Names Board visits John Brown Canyon


To celebrate canyon's new name

by: HOLLY M. GILL - Jerry Ramsey, who spearheaded an effort to rename a canyon near Pelton Road from Negro Brown Canyon to John Brown Canyon gathers with others from the Jefferson County Historical Society and the Oregon Geographic Names Board on Friday to celebrate the change.Members of the Jefferson County Historical Society and the Oregon Geographic Names Board met Friday just off Pelton Road to toast a man who died more than a century ago.

En route to their meeting in Prineville, members of the Oregon Geographic Names Board met with the Historical Society just above the 160-acre homestead of John A. Brown, an African American who moved to the area in 1881, built a two-story house, grew fruit and vegetables, and raised stock for sale in Prineville, which was the closest town at the time.

Jerry Ramsey, who spearheaded the effort to change the canyon's name from "Negro Brown Canyon" to "John Brown Canyon," organized the event to allow the board to see the homestead location.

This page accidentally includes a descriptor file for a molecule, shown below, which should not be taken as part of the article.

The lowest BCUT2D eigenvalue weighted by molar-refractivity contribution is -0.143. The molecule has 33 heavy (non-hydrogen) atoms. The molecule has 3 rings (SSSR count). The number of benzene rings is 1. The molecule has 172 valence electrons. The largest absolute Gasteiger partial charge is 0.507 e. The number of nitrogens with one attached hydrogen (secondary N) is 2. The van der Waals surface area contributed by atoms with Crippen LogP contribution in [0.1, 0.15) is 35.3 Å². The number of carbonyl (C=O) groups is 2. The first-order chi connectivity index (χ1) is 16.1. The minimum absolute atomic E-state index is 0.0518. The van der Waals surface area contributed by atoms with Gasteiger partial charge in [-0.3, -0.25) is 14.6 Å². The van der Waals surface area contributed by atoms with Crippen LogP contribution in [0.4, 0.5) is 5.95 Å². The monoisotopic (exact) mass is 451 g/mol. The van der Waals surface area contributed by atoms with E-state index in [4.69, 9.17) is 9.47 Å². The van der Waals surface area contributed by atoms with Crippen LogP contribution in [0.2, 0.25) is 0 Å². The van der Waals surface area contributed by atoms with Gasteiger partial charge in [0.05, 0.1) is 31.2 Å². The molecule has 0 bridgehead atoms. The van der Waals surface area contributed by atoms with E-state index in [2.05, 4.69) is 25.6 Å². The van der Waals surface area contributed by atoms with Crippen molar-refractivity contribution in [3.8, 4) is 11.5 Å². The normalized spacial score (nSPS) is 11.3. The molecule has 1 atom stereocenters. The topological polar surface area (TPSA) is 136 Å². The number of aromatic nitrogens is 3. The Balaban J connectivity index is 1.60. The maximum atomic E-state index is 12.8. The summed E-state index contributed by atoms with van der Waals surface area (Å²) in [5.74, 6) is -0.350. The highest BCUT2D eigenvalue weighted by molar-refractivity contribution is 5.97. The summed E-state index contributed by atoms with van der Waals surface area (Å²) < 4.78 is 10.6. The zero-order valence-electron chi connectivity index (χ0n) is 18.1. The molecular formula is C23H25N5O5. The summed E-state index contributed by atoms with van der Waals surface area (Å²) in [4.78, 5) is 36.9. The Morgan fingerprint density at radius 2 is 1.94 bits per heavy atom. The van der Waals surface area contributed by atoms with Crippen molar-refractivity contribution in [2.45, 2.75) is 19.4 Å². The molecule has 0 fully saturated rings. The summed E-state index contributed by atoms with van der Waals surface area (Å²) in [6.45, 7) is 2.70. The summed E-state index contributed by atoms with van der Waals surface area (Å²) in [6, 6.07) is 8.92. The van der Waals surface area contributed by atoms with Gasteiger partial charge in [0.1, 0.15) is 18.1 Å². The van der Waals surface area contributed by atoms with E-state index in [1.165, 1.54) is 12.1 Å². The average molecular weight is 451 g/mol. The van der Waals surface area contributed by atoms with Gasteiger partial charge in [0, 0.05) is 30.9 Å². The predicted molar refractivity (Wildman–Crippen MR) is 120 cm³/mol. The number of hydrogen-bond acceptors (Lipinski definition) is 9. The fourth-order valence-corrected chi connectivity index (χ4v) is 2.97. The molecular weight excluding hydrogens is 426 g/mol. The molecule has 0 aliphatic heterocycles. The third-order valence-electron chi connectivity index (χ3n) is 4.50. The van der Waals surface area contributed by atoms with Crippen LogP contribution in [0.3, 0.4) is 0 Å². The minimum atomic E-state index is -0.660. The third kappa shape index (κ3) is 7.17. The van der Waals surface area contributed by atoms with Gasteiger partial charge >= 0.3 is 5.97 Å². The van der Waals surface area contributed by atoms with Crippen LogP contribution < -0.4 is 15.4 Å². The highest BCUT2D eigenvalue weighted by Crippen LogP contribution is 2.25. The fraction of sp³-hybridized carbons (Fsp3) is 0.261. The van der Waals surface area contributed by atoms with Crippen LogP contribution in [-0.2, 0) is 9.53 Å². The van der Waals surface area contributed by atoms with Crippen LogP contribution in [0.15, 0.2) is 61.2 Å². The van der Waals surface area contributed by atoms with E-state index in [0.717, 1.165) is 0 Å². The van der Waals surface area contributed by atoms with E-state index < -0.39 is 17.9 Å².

Phil Cogswell, president of the board, noted that the canyon was known originally known by a racial slur — "N----- Brown Canyon" — for decades after Brown left, until the board automatically abolished the name in the 1960s, changing it to "Negro Brown Canyon."

He was pleased to be part of the name change process. "This was one of the fun ways to really honor a memory in a respectful way," he said.

Brown "proved up" and got title to the property in 1888, but sold part of the property to pioneers Ed and Sarah Campbell, after whom Campbell Creek was named.

In the mid- to late 1890s, Brown left the area, and said he'd be back, but as far as can be determined, he never returned, Ramsey said. Brown was buried in Prineville in 1903.